Pyle was an ardent supporter of Roosevelt and Taft, and the propaganda he contributed to their respective campaigns in 1904 and 1908 helped both men get elected. After the latter beat William Jennings Bryan in November 1908, Pyle wrote to the President-elect:
I believe that the country will look to this epoch as one of the greatest in its history - first upon the heroic figure of Theodore Roosevelt inaugurating the new purposes of a new national life, and secondly upon you, who are so preeminently fitted for the task, carrying forward the work which he has so magnificently begun to an equally magnificent fullfilment [sic].Pyle could really lay it on thick, sometimes. While Taft thanked him for his “earnest and enthusiastic expressions of good will and of hopefulness for the coming administration,” he added, self-deprecatingly (if presciently), “I am a good deal in doubt about it myself, as I am under the load. I have got to do the best I can to lift it.”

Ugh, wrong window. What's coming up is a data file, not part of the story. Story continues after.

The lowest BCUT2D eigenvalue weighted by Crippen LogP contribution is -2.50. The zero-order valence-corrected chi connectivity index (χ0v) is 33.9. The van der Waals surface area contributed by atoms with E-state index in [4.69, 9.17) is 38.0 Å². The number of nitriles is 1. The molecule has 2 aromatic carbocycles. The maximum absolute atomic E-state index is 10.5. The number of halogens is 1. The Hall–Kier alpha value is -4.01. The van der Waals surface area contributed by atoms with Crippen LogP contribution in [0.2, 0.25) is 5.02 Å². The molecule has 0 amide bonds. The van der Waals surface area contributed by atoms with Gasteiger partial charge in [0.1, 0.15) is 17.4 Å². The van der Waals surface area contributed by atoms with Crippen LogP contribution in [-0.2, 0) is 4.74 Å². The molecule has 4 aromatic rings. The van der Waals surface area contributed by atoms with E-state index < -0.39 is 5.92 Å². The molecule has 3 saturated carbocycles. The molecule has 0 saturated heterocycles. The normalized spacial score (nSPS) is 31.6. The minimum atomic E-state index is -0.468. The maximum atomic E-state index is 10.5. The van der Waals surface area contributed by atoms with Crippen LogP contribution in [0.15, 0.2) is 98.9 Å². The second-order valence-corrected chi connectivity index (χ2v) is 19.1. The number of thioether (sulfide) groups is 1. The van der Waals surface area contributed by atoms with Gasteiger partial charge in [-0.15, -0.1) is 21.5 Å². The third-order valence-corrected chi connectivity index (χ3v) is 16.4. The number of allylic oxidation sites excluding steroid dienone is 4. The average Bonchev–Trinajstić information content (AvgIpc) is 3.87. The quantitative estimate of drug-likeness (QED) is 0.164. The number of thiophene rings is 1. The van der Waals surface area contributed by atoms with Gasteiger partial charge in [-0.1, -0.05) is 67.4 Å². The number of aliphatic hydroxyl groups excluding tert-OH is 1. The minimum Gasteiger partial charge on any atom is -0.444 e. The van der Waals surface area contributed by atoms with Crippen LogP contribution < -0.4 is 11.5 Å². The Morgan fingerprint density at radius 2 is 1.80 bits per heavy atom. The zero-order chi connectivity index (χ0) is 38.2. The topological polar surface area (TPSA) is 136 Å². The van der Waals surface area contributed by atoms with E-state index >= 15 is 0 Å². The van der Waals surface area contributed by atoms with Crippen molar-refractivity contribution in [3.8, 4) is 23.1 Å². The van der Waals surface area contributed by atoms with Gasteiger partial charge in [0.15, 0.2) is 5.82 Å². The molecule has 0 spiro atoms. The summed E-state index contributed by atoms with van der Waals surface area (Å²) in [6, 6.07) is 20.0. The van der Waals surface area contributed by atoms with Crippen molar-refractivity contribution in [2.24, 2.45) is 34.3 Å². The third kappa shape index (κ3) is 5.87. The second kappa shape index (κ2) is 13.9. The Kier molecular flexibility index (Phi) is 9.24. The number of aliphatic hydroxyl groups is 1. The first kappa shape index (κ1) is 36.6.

This I know you will do, just as the whole country knows that you will do it.
I do not know whether you will recollect that I and my two boys lunched in your company at the White House last December [sic], and that as we left the White House together I said to you that my two boys would not be able to vote for you this time but that they would both vote for you for a second term. You see that, under Providence, my prediction is in the way of being fulfilled.
In view of Taft’s abandonment of many of his predecessor’s policies, I wonder if Pyle’s enthusiasm ever waned - and (as I’ve mentioned elsewhere) I wonder what he would have made of the 1912 presidential race, had he lived to see it unfold.